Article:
One Arizona termite species, the desert dampwood termite, is a misnomer, as this species is actually a soil-dwelling subterranean termite species. The most widespread and damaging dampwood species in Arizona is the Arizona dampwood termite, while the Pacific dampwood termite and the Nevada dampwood termite are encountered far less often in the state. Dampwood termites are much larger than their subterranean and drywood counterparts, as swarming alates grow to be 2 inches in length, and soldiers and workers grow to be an inch and a half and an inch in length, respectively. Much like drywood termites, dampwood termites don’t typically dwell within soil, but they often infest damp wood that makes contact with soil, and similar to subterranean termites, dampwood termites often infest wooden posts at or below the soil’s surface in order to retain moisture. Although dampwood termites are not a serious concern in Arizona, they can annoy homeowners when they infest baseboards and waterlogged wood sources around homes. In order to retain the high amount of water they need to survive, dampwood termites extract water from the sap of citrus trees, which often damages the trees. Since dampwood termites prefer to feed on moist, decayed and waterlogged wood, they often consume wood that has grown fungi. After feeding on fungi-infested wood, it has been suggested that dampwood termites spread fungal spores to new wood sources.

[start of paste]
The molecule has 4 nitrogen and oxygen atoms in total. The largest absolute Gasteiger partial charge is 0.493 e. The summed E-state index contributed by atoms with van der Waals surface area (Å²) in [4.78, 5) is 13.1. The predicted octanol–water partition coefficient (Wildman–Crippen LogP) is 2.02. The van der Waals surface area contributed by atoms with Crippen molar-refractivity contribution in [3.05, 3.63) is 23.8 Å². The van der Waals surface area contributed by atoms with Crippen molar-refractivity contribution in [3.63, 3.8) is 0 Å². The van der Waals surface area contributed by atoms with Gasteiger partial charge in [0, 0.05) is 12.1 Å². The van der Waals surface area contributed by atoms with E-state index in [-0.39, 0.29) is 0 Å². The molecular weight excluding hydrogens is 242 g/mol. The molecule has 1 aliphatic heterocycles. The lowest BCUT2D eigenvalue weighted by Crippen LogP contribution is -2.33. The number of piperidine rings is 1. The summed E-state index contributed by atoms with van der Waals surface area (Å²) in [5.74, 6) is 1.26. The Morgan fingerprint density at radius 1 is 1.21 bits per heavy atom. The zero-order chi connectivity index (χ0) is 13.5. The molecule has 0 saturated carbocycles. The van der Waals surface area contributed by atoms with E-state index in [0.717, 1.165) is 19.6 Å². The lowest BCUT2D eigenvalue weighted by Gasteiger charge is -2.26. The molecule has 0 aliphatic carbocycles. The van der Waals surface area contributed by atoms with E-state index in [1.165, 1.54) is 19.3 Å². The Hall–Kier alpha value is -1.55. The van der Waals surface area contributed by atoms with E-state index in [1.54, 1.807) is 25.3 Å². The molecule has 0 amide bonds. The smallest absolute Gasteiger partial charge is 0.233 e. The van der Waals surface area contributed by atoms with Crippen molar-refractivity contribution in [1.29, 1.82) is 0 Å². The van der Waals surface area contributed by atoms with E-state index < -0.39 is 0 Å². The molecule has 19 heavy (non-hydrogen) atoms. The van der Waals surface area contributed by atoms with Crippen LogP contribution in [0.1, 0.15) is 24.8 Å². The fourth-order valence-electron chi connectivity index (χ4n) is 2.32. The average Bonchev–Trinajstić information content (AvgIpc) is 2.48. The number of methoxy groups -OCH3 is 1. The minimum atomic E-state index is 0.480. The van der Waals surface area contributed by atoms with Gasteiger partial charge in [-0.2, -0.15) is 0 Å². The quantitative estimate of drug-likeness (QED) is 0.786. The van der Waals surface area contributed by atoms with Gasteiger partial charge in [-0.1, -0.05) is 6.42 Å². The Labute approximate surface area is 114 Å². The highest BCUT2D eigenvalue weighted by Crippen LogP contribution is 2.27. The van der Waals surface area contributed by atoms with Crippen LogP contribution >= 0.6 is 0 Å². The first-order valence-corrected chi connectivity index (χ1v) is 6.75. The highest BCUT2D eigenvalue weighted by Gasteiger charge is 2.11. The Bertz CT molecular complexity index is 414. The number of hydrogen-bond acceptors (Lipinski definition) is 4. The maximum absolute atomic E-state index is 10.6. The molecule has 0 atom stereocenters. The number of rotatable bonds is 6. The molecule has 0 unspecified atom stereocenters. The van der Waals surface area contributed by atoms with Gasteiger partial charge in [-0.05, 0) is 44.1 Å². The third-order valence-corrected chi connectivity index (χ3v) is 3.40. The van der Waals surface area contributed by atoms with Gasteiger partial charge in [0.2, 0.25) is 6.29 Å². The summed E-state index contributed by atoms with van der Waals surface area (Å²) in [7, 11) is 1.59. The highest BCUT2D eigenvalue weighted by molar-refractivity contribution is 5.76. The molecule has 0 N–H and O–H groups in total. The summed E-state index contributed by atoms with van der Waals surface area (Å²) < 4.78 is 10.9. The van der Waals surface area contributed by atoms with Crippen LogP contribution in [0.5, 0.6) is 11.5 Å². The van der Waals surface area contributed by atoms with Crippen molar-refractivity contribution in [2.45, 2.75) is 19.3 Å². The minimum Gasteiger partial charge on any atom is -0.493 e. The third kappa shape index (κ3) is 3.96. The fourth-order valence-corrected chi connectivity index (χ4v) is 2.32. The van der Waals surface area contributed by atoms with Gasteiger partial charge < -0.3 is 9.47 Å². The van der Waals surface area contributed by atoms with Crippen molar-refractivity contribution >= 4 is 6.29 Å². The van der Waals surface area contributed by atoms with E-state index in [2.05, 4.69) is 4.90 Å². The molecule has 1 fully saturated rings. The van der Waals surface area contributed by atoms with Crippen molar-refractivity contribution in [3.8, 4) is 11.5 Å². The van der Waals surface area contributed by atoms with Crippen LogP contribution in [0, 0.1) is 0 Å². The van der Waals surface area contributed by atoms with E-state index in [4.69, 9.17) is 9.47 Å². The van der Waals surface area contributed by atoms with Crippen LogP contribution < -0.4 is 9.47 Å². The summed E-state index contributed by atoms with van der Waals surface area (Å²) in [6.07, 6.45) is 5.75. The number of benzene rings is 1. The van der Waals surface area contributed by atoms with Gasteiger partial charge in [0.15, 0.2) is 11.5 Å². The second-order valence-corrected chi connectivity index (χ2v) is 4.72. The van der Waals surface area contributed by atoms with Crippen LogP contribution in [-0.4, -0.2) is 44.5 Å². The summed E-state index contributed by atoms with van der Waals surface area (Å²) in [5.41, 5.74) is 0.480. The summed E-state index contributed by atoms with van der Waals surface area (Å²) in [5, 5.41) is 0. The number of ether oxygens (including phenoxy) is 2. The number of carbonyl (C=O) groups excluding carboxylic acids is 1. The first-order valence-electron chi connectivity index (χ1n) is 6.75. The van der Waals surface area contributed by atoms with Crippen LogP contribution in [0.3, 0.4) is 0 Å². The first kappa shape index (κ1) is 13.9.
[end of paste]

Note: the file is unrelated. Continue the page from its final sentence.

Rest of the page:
Have you ever found wet wood that appeared to be damaged by termites?

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How Arizona Residents Can Tell The Difference Between Nuisance Termites And Wood-Destroying Termites

How Arizona Residents Can Tell The Difference Between Nuisance Termites And Wood-Destroying Termites

Arizona is home to nearly 20 documented termite species, some of which are pests that attack and damage both structural and natural sources of wood, while others are not categorized as pests at all. Most non-pest termite species in Arizona limit their activity to uninhabited areas of the Sonoran Desert where they mostly feed on decaying plant matter. However, there also exists termite species in Arizona that, while not being significant pests to timber-framed structures, are still considered pests due to their habit of annoying residents. These types of insect pests are often referred to as “nuisance pests,” and although these pests are not disease vectors, structural pests or environmental pests, their activity within and around homes and buildings can become so overwhelmingly annoying and difficult to eradicate that the assistance of a pest control professional often becomes necessary. Nuisance insect pests include houseflies, crickets, most ant species, boxelder bugs, ladybugs and moths. The existence of nuisance termite pests is not widely known among the general public, but Arizona is home to two subterranean termite species that are typically categorized as nuisance pests.